Off-road vehicles don’t belong in national parks. And until now, it seemed like everyone agreed.
But the Interior Department is trying to force certain off-road vehicles -- UTVs or OHVs -- into the national parks of Utah with no analysis of potential impacts and no public input. In fact, the move ignores the concerns of the National Park Service itself.
Off-road vehicles have more aggressive tire treads and smaller wheels that cause greater wear on backcountry roads and lead to more dust and erosion. Their engines are louder as much as 50% louder than typical vehicles in parks which could disrupt wildlife, not to mention other visitors. And in Utah, off-road vehicles are exempt from emissions tests.
That means more dust, more noise, and more pollution, even if not a single vehicle leaves the roads.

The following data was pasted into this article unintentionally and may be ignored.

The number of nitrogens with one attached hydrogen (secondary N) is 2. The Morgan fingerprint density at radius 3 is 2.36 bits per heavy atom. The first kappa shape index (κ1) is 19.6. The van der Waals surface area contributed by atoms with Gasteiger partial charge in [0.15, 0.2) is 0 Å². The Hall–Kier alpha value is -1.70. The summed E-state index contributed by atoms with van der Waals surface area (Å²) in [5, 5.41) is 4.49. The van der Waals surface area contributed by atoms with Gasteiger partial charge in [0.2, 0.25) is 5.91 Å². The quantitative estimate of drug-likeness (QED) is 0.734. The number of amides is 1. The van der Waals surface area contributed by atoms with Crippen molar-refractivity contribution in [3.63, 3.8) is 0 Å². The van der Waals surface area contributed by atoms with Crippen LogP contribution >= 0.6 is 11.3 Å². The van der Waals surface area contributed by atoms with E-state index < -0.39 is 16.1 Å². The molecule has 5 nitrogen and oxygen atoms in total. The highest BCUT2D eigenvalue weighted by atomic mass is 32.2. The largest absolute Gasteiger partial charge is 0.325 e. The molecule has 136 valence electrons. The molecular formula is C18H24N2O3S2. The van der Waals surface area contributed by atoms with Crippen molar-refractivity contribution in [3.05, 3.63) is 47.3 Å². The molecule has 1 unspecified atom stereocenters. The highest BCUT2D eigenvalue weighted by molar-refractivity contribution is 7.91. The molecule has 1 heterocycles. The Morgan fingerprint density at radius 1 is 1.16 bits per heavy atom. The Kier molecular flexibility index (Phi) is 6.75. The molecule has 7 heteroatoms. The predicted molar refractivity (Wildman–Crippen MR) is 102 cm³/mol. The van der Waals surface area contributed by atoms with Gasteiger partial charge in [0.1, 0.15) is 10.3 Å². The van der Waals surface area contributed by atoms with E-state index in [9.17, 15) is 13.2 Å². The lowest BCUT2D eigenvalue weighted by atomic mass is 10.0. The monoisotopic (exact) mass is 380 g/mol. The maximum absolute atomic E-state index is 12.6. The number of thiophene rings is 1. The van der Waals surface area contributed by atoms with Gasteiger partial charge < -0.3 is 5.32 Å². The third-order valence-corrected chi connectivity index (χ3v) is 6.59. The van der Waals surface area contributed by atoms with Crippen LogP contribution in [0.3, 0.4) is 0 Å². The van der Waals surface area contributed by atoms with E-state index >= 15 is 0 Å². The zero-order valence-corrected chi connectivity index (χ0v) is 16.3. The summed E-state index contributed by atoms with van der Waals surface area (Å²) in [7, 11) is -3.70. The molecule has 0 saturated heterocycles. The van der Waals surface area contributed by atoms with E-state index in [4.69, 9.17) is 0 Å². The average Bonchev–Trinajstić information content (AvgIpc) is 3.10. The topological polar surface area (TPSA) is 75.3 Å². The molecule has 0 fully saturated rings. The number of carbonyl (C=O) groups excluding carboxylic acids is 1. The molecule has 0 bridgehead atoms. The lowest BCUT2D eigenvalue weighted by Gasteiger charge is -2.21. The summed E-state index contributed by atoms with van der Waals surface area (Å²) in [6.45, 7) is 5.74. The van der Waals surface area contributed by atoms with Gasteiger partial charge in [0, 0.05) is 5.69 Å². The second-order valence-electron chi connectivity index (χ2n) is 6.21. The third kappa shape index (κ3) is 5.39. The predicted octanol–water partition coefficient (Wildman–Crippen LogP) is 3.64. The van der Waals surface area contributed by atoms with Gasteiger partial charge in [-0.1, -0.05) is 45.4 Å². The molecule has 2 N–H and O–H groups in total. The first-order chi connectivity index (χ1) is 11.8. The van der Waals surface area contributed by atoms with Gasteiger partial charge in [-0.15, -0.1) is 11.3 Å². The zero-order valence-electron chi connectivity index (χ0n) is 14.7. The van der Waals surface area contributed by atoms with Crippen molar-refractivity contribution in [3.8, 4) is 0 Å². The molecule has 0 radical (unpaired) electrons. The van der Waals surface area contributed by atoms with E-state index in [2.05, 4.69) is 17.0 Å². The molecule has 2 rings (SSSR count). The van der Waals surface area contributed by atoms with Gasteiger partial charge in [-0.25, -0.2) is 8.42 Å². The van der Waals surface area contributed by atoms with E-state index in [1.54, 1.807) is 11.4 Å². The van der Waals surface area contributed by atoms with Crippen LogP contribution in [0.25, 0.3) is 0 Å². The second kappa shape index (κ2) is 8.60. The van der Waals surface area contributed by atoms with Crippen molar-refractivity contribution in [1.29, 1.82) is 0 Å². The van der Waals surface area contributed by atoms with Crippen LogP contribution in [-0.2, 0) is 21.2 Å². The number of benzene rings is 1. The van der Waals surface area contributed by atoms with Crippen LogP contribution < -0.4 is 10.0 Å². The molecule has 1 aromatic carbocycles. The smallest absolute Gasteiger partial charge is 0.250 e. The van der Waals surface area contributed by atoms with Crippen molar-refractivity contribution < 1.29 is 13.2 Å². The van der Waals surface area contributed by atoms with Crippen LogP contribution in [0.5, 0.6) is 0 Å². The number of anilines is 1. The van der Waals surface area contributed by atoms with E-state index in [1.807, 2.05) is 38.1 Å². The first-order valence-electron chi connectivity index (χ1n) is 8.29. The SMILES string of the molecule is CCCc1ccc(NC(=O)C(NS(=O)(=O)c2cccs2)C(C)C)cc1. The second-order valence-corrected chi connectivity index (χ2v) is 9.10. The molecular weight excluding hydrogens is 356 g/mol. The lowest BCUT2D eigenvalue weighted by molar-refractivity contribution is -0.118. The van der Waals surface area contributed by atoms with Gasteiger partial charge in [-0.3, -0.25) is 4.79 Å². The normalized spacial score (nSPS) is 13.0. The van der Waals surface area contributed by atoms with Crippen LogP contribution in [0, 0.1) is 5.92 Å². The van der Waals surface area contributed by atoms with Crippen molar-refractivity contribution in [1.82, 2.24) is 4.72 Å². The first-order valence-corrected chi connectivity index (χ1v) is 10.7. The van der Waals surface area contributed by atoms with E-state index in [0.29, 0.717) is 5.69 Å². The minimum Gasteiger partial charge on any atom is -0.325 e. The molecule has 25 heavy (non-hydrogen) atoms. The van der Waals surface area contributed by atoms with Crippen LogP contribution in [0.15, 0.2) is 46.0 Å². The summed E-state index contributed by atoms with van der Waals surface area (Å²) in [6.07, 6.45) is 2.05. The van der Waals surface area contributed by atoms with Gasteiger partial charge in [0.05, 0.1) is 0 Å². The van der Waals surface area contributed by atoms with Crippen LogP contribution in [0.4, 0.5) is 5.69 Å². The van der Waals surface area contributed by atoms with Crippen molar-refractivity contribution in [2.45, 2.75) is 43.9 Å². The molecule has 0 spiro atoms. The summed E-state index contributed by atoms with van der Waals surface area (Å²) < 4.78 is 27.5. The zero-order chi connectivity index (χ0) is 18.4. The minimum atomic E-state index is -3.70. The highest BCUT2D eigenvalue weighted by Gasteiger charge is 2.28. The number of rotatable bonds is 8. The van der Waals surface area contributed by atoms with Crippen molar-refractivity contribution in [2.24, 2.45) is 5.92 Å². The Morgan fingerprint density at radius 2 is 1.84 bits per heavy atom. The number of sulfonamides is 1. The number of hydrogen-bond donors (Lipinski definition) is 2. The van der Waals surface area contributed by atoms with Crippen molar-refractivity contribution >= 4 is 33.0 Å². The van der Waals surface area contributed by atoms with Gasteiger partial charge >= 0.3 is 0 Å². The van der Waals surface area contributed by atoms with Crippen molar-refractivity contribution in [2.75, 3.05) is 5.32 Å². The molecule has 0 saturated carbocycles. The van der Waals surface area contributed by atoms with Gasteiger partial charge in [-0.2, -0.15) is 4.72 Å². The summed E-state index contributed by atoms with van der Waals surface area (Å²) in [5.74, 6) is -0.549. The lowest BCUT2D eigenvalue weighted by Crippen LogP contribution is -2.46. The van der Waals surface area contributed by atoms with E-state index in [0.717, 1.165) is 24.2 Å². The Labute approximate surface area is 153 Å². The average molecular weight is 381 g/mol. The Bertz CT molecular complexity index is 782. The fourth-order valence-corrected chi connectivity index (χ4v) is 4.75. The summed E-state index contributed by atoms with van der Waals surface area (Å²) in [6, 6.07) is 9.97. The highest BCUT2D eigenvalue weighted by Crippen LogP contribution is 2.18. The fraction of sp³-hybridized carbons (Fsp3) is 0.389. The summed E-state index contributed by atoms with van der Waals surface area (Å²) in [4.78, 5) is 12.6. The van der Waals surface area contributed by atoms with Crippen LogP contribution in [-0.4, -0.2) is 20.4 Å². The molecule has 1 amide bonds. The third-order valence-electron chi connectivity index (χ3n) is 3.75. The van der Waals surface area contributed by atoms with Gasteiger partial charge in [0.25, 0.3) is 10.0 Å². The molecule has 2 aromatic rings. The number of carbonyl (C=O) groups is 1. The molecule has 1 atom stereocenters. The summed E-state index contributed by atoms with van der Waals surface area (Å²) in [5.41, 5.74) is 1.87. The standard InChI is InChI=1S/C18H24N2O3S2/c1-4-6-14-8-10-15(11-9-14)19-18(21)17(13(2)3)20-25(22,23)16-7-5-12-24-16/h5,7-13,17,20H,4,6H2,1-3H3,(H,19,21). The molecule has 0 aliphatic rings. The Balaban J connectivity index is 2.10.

Take action now: Tell the Interior Department to stop this senseless plan. Off-road vehicles don’t belong in national parks!
Please remember to personalize your message below by telling the Interior Department why keeping off-road vehicles out of parks is important to you!
Protect Utah's parks from off-road vehicles
Dear Assistant Secretary Wallace,
National parks and monuments in Utah deserve the protection granted by Congress. Slot canyons, ancient rock art and archaeological sites, caves, sandstone arches, and rushing rivers are just some of the resources that have been protected for decades thanks to the ongoing management of the National Park Service. That is why I am deeply dismayed that you are going to allow Off-Highway and All-Terrain-Vehicles (OHVs/ATVs) in Arches, Canyonlands, Zion, Capitol Reef, Bryce Canyon and other national park roads in Utah where they have never before been allowed.
Sincerely,[Your Name] [Your Address] [City, State ZIP]
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